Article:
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Hans KRĮSA (1899-1944)
Brundibar (1943) * [31:24] (Act One [18:06]; Serenade [1:10]; Act Two [12:08])
Overture for Small Orchestra (1943-1944) [5:29]**
Lori LAITMAN (b.1955)
I Never Saw Another Butterfly (1995-96) [16:46] ***; The Butterfly [5:17]; Yes, That’s the Way Things Were [1:52]; Birdsong [3:22]; The Garden [2:26]; Man Proposes, God Disposes [0:46]; 23. The Old House [3:03]
Music of Remembrance/Gerard Schwarz */**,
Northwest Boychoir/Josef Crnko *,
Craig Sheppard (piano) **,
Maureen McKay (soprano); Laura DeLuca (clarinet) ***
rec. Illsley Ball Nordstrom Recital Hall, Benaroya Hall, Seattle, USA, 15 May 2006 (Brundibar); St. Mark Taper Foundation Auditorium, Benaroya Hall, Seattle, USA, 8 May 2006 (overture); Illsley Ball Nordstrom Recital Hall at Benaroya Hall, Seattle, USA, 7 May 2006 (Laitman)
Recording made possible by the generous support of the Charles Simonyi Fund for Arts and Sciences.
NAXOS 8.570119 [53:39]


Brundibar is a haunting and wonderfully inspiring tale of the triumph of good over evil. The villain Brundibar (Bumblebee) who is consumed by hate and greed is overcome with the aid of animals by the combined forces of children united in common cause. Its main message is that tyranny must and can be defeated when the majority stands up against it. However, there is a chilling end to the opera in which Brundibar reminds the audience that “…Bullies never give up completely. One departs, the next appears…” which is countered by the children who sing “Tyrants come along, but just you wait and see! They topple one-two-three!”

Brundibar was written by Hans Krąsa in response to a competition organised by the Czech Ministry of Education and Culture to produce a children’s opera. It is unclear as to whether Krįsa’s composition won or even if the competition was ever concluded, since shortly afterwards the Nazis invaded. Krįsa, being Jewish was proscribed, his work banned from being performed before a general audience. Indeed, before the first performance took place at a Jewish Boys’ Orphanage in Prague both Krįsa and the opera’s conductor were arrested. They were sent to Terezin, a transit camp from which the inmates were sent on to their deaths in Auschwitz, Birkenau and Treblinka. Nevertheless it was performed at the orphanage three times before the director of the orphanage, his son the conductor, the opera’s director and designer and Gideon Klein a young composer and the opera’s pianist were also rounded up along with the boys from the orphanage and sent to Terezin. There Krąsa brilliantly reworked the piano part utilising the wealth of orchestral talent who were also inmates of the camp and a new production was staged 55 times. Constant replenishment of the cast of children was required since most of them were dispatched to the death camps as soon as each performance was over.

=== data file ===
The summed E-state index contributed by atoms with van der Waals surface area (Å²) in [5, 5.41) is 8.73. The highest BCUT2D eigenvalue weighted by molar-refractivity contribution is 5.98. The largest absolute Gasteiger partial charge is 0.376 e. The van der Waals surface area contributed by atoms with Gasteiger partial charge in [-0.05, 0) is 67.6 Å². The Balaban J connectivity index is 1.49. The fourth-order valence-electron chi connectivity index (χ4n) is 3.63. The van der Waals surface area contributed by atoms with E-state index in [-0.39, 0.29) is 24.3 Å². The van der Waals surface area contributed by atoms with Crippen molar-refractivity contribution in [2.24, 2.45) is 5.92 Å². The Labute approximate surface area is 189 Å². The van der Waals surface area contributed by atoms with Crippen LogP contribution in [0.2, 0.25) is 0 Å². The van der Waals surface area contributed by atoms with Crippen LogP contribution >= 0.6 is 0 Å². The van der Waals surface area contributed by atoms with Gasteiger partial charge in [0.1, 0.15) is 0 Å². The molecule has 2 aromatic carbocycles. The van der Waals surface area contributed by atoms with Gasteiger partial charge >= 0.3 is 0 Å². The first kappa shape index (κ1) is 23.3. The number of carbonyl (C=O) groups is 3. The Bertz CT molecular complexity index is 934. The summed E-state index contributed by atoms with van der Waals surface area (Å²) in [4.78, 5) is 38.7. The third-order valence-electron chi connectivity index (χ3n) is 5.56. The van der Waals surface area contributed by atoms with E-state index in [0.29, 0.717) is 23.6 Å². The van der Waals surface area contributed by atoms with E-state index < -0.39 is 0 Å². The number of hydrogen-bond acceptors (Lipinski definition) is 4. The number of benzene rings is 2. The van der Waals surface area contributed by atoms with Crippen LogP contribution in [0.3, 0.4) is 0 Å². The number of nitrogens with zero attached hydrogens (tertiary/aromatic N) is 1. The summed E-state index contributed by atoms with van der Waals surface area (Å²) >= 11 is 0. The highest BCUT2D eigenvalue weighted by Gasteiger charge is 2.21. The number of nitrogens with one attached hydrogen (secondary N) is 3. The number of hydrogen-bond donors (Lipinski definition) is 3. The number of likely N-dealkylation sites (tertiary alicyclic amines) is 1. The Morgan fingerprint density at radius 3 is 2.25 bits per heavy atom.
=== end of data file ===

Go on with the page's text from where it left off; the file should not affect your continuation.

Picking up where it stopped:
Terezin was designed to try to prove the Nazis’ compassion and in a film “The Fuhrer gives the Jews a town” segments of the opera were shown. It was also used to help dupe the sole representative of the Red Cross, a young inexperienced man who was completely fooled by the camp’s commandant. The opera became a huge hit within the camp and its political allegory was not lost on the audience, particularly since Brundibar wore a moustache. The evil of Nazism was defeated and the Jewish people have survived and thrived but almost all those associated with the opera from the director, musicians and the cast of children perished in the death camps. One million children died in the holocaust, including all but 100 or so of the 15,000 children under 15 who passed through Terezin between 1942 and 1944. Hans Krįsa himself was murdered in the gas chambers of Auschwitz in October 1944, another huge loss to the world of music during that darkest of dark periods. Thankfully the opera has survived and is becoming better known. The adaptation presented on this disc by Tony Kushner, its premiere recording, uses a language that will be even more readily understood by today’s audiences. It expands Brundibar’s explanation as to how he became the bully he was and how people must learn to bend to his will. Though it is good to hear it in the original Czech this adaptation in English will gain it a whole new fan-base further bolstering the sense of triumph over evil.

The opera in this recording is a great success with committed performances from soloists, choir, orchestra and conductor. The Music of Remembrance orchestra was founded specifically to perform and record music composed during those terrible years and music written since in commemoration of those times.

The Overture for Small Orchestra, also by Krįsa, only serves to increase the sense of loss to music caused by his death. While it would have been nice to have heard some more of his music, the last six tracks of the disc are settings by Lori Laitman of six poems written by children imprisoned in Terezin. These are beautifully sung and accompanied serving as a fitting conclusion to this disc of Terezin-related music.

Anyone who wishes to explore Krįsa’s legacy or to interest their children in music and teach them a valuable lesson at the same time can do no better than start here.

Steve Arloff

Jonathan Woolf
also reviewed this recording and came to a different conclusion

Reviews of other versions of Brundibįr:






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